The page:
Already having two EPs in the can, newcomers of the post-rock scene The Fierce and the Dead have been creating some fine music lately since forming in 2010, however the sound is becoming more of a futuristic atmosphere of the 22nd century in a realism of a score in the sci-fi world a-la Blade Runner style. So what do you do when you have Matt Stevens, Kev Feazey, and Stuart Marshall who follow in the lead of Porcupine Tree and the 21st century sounds of King Crimson meets Radiohead?
Well when you add those three up, it’s about time that you make a first album and their debut album, If It Carries On Like This We Are Moving To Morecambe, they have made the music into an soundtrack for our lives. Sure, it has an indie rock flavor and prog-like boundaries that could have made Thom Yorke work with the Arcade Fire or the Decemberists, but The Firece and the Dead shows that they are not show-offs, but carrying the torch of making lukewarm alternative instrumental rock beauty that would have you’re skin crawling up and down of all places.
The eerie and haunting compositions makes it a dooming and post-apocalyptic annihilation as Matt’s guitar sends in with experimentations that light up the thunder and bringing the looping sounds into a mind-blowing experience, you almost began to wonder “How in the hell does he do that?” as drummer Stuart Marshall plays like a Mad scientist in his footsteps of: Bill Bruford, Neil Peart, and Phil Selway. Pieces like the fierce punk-prog Crimson hardcore sound on Landcrab is an in-your-face-fuck you attitude while the wildly avant-garde touches on the opener, Flint pays tribute to Scotland’s own post-rock band Mogwai. The Miles Davis Jack Johnson-era fusion touches are in there with Daddyies Little Helper before becoming a soaring upbeat tempo finale. It’s when everything starts to click and gets their mojo working around the clock.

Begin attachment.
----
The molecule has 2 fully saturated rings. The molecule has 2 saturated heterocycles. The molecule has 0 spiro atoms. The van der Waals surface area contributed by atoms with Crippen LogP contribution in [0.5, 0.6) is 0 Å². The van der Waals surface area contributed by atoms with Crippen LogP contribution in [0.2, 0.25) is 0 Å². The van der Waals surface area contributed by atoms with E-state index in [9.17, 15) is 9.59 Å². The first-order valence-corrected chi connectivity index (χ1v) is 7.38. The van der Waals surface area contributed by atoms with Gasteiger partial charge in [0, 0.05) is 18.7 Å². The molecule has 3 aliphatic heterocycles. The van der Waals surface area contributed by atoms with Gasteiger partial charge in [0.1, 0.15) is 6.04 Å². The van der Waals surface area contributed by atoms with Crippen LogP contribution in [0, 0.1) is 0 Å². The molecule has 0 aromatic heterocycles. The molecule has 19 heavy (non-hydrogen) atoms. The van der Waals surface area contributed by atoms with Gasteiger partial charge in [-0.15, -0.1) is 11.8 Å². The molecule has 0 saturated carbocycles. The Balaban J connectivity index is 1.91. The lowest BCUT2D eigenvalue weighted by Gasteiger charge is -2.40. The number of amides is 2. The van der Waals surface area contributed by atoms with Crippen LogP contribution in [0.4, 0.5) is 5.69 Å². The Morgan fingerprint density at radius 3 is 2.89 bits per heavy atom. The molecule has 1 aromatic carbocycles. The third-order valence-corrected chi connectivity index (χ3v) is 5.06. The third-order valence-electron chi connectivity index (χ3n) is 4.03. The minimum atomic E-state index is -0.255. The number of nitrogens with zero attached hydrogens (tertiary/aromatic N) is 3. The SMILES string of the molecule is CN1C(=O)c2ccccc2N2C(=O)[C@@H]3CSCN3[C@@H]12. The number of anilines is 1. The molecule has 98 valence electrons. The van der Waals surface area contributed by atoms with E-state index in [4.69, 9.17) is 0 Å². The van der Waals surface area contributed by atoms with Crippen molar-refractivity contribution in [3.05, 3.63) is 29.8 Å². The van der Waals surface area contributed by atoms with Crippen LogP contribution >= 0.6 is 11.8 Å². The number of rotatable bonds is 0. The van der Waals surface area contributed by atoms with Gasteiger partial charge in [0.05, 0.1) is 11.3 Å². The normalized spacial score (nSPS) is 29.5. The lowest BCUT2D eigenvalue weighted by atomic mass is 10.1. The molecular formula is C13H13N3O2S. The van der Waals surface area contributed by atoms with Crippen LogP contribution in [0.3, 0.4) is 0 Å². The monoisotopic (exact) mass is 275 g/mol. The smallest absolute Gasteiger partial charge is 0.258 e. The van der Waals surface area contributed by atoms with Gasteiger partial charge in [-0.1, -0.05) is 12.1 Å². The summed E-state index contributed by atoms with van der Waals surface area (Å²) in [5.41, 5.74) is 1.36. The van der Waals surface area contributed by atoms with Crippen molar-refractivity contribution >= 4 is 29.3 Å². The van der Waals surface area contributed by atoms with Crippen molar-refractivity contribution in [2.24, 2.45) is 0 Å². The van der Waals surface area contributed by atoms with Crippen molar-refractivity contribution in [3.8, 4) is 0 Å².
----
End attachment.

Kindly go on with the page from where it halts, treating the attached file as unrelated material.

As Woodchip becomes a Tangerine Dream moog adventure, it goes into the sounds of the ‘80s with the Joy Division-sque moody punches on 10x10 and the era of OK Computer might come in handy on Part 2, but the trippy and psych finale on the 6-minute epic, Andy Fox takes the listener into the Outer Limits and into the Solar System to view different planets as guitarist Matt Stevens creates some haunted guitar work that shines throughout the piece to bring the music closer like a knot that is tight and won’t let loose as Marshall calms his drums down to set the film noir scenery that makes you imagine this piece as in a dramatic movie.
The Fierce and the Dead have a long way to go, let’s hope they got something in their sleeves years and years to come. Maybe writing a film score? We don’t know, but this is the big push for them and they got a good start here.